Change number three: Flipped learning: I'd always been a fan of flipped learning, the idea of setting learning for homework, and its application as a class activity which could be easily differentiated on the basis of how well the homework had been understood. The iPads have made this incredibly easy. The learning is set, and as soon as the students come in, the Socrative room number is on the board. The students now know to simply go to the Socrative app, enter the room number, and their quiz for the day will come up. If you haven't seen Socrative before, it is a web-based app which can be used on any device which can connect to the internet. Frankly, it's one of the most useful AfL tools I've come across. Look, I've even done a video tutorial for you here, and to the right, so now you have no excuse.

A few seconds after they've finished, I get email results telling me who has done well and who needs a bit more help (and who didn't do the homework at all!), and I can set them differentiated tasks or personal interventions to help them progress from whatever stage they are at. For example, yesterday we were analysing the front pages of magazines to see if we could work out what persuasive devices were used on audiences, and thereby identifying target audience characteristics. The class responses on Socrative clearly indicated that the class feel into four groups: The first set of responses clearly hadn't done the homework, so their first task was to do it to catch up (they re-take the quiz to prove it). The second group had not grasped a lot of the technical terminology in the homework, but understood the basics, and therefore they were given a cue sheet with definitions via dropbox to look at, to refer to during the analysis task. The third group did fine with definitions of key terms, but had struggled with the more open questions I'd set to test their application of the terms in analysis: They were also given a cue sheet of definitions (in case that was a problem but they'd guessed the vocabulary correctly in the test), but these definitions were a little more complex and used more media terminology, and also asked some key questions related to text analysis. I put these students in a group together to see if they could answer the more complex questions, and would then intervene more personally to answer their questions if they weren't sure. The final group had clearly understood their homework. They were given a set of additional questions to extend their thinking about the magazine techniques and get them to relate these explicitly to the target audience, and the sorts of gratifications they might get out of the magazine.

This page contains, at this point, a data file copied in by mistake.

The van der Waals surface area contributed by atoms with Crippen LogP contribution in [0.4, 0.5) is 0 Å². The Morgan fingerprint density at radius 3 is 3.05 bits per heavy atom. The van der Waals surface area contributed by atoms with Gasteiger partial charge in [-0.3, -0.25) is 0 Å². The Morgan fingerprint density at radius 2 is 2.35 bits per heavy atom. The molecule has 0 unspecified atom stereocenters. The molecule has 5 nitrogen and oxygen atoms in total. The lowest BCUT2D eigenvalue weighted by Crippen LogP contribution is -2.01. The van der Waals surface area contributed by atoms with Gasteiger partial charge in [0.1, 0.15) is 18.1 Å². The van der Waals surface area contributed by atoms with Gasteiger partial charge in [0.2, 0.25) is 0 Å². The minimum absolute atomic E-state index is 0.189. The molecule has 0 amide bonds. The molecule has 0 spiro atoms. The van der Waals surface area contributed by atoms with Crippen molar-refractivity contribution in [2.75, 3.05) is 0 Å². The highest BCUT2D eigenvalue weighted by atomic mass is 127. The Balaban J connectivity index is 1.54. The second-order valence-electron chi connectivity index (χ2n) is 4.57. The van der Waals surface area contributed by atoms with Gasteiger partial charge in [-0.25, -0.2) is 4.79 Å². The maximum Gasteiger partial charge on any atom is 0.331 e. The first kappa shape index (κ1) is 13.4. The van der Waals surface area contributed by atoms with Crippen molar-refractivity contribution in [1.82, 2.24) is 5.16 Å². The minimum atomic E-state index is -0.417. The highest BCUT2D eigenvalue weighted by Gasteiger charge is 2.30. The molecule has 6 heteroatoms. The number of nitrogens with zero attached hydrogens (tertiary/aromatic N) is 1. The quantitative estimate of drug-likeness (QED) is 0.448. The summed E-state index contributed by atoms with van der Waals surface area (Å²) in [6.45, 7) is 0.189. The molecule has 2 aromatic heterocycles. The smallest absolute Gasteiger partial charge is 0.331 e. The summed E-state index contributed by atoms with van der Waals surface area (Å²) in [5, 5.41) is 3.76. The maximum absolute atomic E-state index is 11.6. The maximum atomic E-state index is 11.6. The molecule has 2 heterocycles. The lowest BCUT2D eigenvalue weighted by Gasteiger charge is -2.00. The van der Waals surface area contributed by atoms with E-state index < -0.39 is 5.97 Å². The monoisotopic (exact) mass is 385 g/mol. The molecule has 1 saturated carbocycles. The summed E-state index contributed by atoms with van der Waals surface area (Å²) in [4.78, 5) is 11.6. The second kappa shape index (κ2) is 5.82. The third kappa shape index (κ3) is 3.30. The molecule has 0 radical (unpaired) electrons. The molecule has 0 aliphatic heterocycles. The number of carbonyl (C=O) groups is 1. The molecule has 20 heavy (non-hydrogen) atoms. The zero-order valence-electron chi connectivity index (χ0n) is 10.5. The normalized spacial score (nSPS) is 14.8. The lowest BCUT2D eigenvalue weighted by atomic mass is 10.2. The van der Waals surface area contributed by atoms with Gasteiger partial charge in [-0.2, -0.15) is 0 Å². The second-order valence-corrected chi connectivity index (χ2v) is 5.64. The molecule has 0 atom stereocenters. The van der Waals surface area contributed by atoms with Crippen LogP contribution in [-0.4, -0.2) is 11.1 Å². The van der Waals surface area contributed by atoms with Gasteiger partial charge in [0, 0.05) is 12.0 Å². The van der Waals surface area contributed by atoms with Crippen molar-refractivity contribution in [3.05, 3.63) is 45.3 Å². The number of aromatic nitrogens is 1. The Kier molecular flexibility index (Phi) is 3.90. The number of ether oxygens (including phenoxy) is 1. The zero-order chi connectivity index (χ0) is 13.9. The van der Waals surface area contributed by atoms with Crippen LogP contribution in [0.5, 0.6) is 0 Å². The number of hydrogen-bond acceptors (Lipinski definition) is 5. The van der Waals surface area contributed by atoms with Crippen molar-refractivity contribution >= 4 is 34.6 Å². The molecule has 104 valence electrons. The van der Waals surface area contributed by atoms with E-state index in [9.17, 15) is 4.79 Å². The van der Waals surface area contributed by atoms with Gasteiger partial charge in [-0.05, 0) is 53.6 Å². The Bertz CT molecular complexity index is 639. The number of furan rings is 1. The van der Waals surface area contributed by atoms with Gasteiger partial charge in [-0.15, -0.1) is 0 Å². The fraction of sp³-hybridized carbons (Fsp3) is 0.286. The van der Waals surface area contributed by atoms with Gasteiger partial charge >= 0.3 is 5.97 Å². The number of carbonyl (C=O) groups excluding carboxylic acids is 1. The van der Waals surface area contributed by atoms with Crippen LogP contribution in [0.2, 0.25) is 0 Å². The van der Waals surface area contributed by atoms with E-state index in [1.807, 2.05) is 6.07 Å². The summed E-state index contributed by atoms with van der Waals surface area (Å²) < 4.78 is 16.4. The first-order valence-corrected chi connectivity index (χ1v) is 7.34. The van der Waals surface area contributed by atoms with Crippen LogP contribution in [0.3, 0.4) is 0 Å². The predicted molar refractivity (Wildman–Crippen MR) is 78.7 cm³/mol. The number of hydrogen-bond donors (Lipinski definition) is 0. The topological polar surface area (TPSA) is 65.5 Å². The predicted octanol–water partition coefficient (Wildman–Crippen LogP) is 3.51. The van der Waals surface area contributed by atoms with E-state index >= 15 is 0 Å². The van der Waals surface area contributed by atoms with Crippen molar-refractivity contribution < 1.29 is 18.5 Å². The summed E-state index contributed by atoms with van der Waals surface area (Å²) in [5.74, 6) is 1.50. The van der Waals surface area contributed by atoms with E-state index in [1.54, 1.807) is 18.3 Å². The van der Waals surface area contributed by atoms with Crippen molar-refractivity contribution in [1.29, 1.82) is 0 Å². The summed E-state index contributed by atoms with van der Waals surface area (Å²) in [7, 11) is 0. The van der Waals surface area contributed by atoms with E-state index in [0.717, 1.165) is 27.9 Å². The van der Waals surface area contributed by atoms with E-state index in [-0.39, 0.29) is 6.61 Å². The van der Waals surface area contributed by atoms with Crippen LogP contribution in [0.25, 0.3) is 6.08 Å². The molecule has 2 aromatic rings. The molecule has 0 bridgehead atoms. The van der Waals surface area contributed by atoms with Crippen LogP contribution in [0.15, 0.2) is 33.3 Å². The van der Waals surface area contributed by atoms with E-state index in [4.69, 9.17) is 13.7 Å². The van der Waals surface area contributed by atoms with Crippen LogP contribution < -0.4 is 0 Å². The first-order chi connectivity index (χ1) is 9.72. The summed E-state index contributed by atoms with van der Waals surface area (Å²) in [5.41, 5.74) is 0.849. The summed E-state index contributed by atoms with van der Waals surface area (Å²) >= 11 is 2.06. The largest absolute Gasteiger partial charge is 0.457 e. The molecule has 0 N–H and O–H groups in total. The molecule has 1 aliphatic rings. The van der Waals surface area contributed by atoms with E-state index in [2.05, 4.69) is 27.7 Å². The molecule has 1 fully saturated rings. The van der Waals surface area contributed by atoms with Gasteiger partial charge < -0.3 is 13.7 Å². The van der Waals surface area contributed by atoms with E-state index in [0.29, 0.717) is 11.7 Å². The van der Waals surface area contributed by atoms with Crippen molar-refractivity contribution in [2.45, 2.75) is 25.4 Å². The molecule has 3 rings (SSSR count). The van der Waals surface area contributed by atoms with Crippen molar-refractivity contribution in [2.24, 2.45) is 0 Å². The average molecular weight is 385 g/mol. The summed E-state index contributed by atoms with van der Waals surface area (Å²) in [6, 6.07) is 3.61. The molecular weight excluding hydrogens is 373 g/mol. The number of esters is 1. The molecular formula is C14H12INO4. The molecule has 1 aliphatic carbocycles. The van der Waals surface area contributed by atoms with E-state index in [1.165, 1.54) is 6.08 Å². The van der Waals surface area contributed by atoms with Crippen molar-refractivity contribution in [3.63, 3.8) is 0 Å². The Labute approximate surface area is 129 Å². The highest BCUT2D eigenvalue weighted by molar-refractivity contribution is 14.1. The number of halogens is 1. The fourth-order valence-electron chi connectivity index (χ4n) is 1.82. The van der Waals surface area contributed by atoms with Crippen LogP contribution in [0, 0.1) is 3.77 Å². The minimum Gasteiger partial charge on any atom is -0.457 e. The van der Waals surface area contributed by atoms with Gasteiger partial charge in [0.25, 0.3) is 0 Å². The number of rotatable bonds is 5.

Although each group has been set off on different tasks because of their different starting points, this makes it easier for me to give them more individual attention without stopping the whole class, but essentially they are still working towards the same analytical task, just at the pace which is appropriate to their level of understanding. For the task itself, every group was then sent four documents: The mark criteria we had annotated into student-friendly language the lesson before, one model answer we had ripped apart the lesson before with the "What Went Wells' and "Even Better Ifs" we had written next to it, and another model answer we had looked at which was a WAGOLL. The final attachement was an Explain Everything project pre-populated with the keywords they would need for analysis. When they got to the analysis task, students had to find a hi-res google image of a magazine cover of their choice, and import it into the Explain Everything Project. They then re-arranged the key words with arrows to point to the features they could see, explained the connotations of each techniques and its effect on the reader, and finally wrote a summary on a second slide explaining why these techniques might attract the audience the magazine was targeting (below).